Welcome to the first DMs Guild roundup of 2017! The purpose of these posts, as I’m sure you’re aware by now, is to highlight some of the new products I’ve enjoyed the most over the past month, with an emphasis on shining a light on some lesser-known or less wildly popular products that I think are worth your time. You can also find my DMs Guild releases here.
With this being the first post of the new year, I wanted to expand it this month to look at some of the great work from 2016 that I didn’t include on any of these lists. There’s new stuff here as well, but below you’ll also find some DMs Guild bestsellers from the last year and other things that didn’t necessarily come out this month.
If you’d like to see your DMs Guild book here, drop me an email at firstname.lastname@example.org and let me know about it. I can’t promise I’ll feature it – I’ll only review products here that I genuinely love – but you’ve got a much better chance of me seeing it if I know about it!
So, with no further ado and in no particular order, here’s January 2017’s Best of DMs Guild:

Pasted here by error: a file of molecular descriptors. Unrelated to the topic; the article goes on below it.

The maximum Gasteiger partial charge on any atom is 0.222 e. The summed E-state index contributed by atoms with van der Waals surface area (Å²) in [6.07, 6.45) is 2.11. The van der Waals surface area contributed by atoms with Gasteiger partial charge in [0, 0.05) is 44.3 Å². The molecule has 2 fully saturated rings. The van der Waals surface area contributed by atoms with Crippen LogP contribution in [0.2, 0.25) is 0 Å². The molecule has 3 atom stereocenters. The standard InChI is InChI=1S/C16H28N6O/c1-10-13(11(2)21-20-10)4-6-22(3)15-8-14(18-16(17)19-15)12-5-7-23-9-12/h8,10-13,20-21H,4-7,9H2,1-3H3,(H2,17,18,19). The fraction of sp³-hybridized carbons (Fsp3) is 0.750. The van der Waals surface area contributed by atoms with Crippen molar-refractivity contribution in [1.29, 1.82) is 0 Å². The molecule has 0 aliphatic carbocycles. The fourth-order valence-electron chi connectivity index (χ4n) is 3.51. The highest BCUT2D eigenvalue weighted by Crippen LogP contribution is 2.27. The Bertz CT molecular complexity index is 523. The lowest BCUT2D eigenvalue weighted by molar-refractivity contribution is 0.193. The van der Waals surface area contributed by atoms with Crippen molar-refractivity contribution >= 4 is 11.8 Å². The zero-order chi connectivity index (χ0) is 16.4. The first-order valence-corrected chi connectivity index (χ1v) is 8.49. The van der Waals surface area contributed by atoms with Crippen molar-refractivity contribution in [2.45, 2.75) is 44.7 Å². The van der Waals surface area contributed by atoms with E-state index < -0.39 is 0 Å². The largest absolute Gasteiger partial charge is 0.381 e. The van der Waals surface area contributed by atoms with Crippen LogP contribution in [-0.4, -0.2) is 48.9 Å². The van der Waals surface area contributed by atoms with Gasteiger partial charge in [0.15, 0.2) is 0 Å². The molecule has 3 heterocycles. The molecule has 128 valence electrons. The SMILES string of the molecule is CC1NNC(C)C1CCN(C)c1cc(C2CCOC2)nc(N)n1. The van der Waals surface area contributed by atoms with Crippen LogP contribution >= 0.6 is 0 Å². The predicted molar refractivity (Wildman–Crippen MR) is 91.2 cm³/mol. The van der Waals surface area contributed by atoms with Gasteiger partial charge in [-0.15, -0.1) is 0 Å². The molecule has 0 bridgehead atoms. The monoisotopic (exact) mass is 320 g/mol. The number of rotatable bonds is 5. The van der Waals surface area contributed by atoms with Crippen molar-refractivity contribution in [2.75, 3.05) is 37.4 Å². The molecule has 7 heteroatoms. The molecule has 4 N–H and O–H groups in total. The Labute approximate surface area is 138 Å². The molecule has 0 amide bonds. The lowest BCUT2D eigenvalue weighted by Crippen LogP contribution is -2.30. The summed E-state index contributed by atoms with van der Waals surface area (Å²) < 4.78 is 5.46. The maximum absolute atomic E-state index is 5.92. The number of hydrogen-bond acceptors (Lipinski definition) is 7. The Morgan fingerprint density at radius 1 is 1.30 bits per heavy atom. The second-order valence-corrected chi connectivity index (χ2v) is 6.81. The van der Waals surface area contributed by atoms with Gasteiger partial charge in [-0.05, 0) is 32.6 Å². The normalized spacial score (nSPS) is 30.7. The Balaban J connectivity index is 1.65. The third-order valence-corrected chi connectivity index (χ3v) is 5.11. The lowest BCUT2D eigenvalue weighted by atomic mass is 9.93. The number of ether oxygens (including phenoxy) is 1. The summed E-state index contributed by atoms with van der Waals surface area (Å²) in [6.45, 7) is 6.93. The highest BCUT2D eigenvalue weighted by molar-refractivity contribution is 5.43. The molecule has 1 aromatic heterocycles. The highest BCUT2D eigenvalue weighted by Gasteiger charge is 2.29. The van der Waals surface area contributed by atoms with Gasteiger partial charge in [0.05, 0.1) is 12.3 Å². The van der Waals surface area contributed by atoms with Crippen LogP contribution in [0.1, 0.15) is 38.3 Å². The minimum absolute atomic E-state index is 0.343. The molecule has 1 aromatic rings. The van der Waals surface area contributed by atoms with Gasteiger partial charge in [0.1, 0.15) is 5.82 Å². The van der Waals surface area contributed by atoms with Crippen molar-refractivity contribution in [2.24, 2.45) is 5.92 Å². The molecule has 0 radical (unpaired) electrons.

The Alchemist – Cody Faulk
Full disclosure – Cody sent me a review copy of this product, though I was already familiar with his Fate Domain cleric and a fan of his work. Somehow I missed this one, which came to the DMs Guild in September.
This is brilliantly written – honestly, it’s some of the best writing I’ve seen on DMs Guild – and packed full of interesting ideas. The archetypes are nice and varied – I’m a particular fan of the Mutant, which does a great job of channeling a Dr Jekyl and Mr Hyde feel into D&D – and seem to be well balanced. What’s most impressive about this book is the huge amount of Alchemical Esoteries that Faulk has created. It would be very easy to simply reskin existing spells, but a ton of work has gone in to giving this class unique things to do.
The Alchemist is available for $1.95 on DMs Guild.
Perilous Places: The King’s Mercy – Paul Baalham
If you know me at all you know I like my fiction – and my game – fairly dark (otherwise, where did Dark Deeds come from?) so I knew that this would be right up my alley as soon as I read the title. Dark and moody? Check. Alliteration? Check. Something I can use again and again? Check. Sold.